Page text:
My Montana

My Montana
My Montana

Sunday, July 6, 2014

Destination Optional

Last week, Cheri and Steve, the other volunteers here, invited me to go with them to Bannock State Park, which is a ghost town. The turn for it is before Dillon, the closest town with a grocery store, so the drive would be short in Montana terms, probably less then 75 miles.

The day was partly cloudy with lots of white to dark clouds scudding across the sky.  The light went from dull to pastel to bright within minutes, then changed again almost immediately,  so the entire area was constantly changing in earth colors and sky patterns.

We drove the 28 miles out to Highway  15 before the beautiful light on the mountains made us all want to stop for pictures. Steve decided to drive to an access road when we reached Lima, so we could stop and all take our pictures.  Then he decided to stay on the access road so we wouldn't have to find a way to stop for the next photogenic place.

That caused Cheri to pull out the Montana Atlas and start looking at what was near us. There was a National Back Country Byway just ahead.  It was only 55 miles long.  When we got to the intersection, we decided to detour through this scenic road before going on to the ghost town.

The road went up and over hills but mostly in between hills

Some places were rocky
Soon we were stopping every mile or less and taking many pictures at each stop. All of us are passionate photographers, so we would take off in different directions, then have to go see what the others had found that we were missing.  And the scenery was magnificent and different in every direction. We had to take long views in every direction, then focus on shorter views.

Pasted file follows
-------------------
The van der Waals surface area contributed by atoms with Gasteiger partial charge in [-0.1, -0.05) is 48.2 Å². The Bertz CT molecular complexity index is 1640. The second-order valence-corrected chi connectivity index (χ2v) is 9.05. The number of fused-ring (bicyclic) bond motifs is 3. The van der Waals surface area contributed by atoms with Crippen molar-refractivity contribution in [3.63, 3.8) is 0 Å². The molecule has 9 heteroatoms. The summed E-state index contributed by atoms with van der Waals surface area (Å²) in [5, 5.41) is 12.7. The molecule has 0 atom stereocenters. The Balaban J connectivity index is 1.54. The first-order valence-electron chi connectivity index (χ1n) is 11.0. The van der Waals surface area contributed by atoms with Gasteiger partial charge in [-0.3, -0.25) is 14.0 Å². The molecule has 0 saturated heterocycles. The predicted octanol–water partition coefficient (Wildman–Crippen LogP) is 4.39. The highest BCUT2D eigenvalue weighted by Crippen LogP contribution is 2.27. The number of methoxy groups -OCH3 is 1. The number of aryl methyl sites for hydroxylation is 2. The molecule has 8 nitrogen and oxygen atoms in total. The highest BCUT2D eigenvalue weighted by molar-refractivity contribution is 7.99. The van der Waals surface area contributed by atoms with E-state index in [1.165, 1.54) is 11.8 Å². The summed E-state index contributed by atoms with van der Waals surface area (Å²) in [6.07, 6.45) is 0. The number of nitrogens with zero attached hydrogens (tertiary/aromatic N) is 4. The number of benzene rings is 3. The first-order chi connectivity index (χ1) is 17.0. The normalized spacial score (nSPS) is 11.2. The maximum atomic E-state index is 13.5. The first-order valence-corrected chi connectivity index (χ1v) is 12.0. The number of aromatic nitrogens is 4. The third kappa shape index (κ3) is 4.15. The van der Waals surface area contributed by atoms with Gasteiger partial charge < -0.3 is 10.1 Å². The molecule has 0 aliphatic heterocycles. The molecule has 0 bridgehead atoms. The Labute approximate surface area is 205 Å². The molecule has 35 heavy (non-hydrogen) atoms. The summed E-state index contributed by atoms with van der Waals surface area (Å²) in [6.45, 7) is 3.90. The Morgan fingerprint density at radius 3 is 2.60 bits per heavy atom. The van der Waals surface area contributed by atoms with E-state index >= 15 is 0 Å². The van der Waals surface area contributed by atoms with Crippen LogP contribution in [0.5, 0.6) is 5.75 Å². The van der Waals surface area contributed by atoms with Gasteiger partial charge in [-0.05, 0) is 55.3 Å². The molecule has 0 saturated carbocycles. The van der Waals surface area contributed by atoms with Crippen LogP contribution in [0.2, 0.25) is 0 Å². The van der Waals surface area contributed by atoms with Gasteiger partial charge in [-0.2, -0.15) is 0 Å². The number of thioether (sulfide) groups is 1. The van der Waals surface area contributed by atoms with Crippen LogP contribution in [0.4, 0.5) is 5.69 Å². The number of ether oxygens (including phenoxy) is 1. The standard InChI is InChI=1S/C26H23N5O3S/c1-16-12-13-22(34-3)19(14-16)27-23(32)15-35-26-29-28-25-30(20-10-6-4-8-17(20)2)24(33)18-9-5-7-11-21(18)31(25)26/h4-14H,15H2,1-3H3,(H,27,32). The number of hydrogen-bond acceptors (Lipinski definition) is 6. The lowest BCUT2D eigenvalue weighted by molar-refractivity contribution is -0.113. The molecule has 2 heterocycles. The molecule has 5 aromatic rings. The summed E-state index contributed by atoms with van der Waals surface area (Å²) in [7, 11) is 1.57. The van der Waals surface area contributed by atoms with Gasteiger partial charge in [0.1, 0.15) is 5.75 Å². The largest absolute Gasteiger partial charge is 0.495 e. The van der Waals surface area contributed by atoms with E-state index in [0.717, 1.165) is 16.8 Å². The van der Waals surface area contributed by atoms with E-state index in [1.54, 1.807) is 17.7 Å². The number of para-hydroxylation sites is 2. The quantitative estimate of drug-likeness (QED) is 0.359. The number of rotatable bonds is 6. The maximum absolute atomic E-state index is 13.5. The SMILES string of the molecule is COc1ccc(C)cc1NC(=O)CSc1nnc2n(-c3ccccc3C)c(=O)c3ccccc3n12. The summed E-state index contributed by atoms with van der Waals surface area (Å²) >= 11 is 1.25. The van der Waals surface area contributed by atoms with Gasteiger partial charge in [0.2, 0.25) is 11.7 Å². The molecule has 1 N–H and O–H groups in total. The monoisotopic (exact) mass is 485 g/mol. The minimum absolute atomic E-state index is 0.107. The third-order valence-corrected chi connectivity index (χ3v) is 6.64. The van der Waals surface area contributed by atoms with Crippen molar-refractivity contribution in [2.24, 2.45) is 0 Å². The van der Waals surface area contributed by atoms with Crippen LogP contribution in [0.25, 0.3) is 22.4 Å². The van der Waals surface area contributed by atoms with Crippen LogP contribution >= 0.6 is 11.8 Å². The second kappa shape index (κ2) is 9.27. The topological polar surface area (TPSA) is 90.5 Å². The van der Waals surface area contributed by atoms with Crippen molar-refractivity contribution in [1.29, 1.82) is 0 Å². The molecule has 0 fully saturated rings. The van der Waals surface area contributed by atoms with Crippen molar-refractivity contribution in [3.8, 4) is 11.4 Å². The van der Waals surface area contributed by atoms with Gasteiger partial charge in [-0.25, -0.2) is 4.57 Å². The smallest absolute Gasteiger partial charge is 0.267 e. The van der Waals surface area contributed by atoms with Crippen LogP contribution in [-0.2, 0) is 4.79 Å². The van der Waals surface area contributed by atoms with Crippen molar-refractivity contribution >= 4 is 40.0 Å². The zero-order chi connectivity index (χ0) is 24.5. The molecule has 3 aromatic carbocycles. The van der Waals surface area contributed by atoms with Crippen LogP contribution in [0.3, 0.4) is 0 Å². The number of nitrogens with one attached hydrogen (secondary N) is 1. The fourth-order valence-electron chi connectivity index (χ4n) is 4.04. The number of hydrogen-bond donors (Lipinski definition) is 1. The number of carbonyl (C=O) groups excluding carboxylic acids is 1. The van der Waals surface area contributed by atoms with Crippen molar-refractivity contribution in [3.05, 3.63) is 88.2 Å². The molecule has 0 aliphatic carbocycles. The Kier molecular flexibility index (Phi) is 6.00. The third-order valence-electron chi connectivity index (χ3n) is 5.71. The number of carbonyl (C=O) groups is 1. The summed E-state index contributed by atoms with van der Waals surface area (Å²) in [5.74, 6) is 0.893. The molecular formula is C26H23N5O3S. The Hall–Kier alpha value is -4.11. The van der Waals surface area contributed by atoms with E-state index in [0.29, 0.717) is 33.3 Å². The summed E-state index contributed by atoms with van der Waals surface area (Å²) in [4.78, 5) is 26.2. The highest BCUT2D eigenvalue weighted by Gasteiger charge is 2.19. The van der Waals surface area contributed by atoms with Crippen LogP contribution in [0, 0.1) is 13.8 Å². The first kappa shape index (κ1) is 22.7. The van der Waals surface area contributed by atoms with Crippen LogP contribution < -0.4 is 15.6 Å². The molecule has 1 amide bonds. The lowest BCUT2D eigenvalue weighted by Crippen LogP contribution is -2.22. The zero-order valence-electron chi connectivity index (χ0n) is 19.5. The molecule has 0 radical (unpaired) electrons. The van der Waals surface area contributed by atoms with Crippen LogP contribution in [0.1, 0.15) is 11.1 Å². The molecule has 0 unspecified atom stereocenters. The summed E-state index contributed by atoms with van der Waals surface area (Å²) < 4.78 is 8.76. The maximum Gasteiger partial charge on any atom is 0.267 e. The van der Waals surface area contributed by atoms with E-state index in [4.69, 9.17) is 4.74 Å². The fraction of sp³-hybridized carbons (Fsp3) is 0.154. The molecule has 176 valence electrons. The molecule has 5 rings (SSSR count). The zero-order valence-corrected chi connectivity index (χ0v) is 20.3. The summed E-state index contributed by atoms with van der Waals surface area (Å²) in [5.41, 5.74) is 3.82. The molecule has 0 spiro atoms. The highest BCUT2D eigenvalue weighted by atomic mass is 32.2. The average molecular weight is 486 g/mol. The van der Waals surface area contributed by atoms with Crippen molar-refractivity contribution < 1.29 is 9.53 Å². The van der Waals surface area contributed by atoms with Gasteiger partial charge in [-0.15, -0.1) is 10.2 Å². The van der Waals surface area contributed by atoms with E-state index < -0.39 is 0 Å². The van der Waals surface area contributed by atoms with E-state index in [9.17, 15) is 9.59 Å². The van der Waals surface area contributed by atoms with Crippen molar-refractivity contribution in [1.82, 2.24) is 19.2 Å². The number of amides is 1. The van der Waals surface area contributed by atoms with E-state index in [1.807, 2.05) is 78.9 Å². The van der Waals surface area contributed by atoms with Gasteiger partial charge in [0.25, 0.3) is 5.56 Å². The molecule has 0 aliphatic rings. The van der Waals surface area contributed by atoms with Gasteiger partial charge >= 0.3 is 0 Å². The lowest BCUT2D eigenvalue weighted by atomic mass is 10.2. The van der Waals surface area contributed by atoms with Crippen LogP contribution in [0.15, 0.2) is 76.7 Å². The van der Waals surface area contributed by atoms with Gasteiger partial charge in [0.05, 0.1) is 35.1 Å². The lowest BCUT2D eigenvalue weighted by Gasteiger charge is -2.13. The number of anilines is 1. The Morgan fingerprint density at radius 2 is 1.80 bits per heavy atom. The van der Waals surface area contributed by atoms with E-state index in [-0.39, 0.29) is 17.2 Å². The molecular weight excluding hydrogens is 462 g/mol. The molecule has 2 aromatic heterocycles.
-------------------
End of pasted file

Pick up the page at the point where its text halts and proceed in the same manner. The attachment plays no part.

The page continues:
Steve worked his way down a steep bank to get great views of white water

The passing clouds and storms made beautiful light on the hills

One of my favorite shorter views

Steve climbed up to take a picture of a (probable) golden eagle's nest

Neat rocky outcroppings near the road

A very rocky area - Cheri has a picture in her sights

Sheep's Head Creek quietly flowing through a lush valley

We had lots of long views across valleys to hills

We also found old structures and ruins to photograph.  We worked as hard as we could to document it all, finally stopping for a short lunch about 2:00 PM. We saw several of the structures below.  I thought it was some kind of a hay stacker but had to research it when I got home.  It is a hay stacker. Hay is pushed on to the solid platform at the bottom, then the platform is dragged up to the top by horses pulling a rope attached to it,  and then it dumps on to the top of the hay pile.

Beaver slide hay stacker

This was a very long building - not sure what it was used for

A pretty hard shower made us stop photographing for a while and just drive, so we managed to get finished and into Dillon around 5:00 P.M. There Steve and Cheri had to fill a gas tank and to a little grocery shopping.  I bought some cherries, then a cup of Chia and read my book while waiting on them.

The rain started over us soon after I took this picture

We made a few more stops after the rain quit - this was a elk farm

 Our last adventure was to go to a little schoolhouse turned restaurant for supper. The ambiance was wonderful and the place was crowded.  But neither the service or the food was anything special.  But we enjoyed a long visit while waiting for our food. Steve had to go to his third choice because they were out of his first two choices.

Inside the schoolhouse "Calf-A"

Then we had a wild, sometimes skiddy ride home on the water soaked road and caught the last of the pink sky just as we got to our trailers.

Fire tower behind our trailers

A wonderful day!  And Steve and Chari promise that, one day, we'll actually get to the park.

(The total album of pictures from this day is in my Flickr account.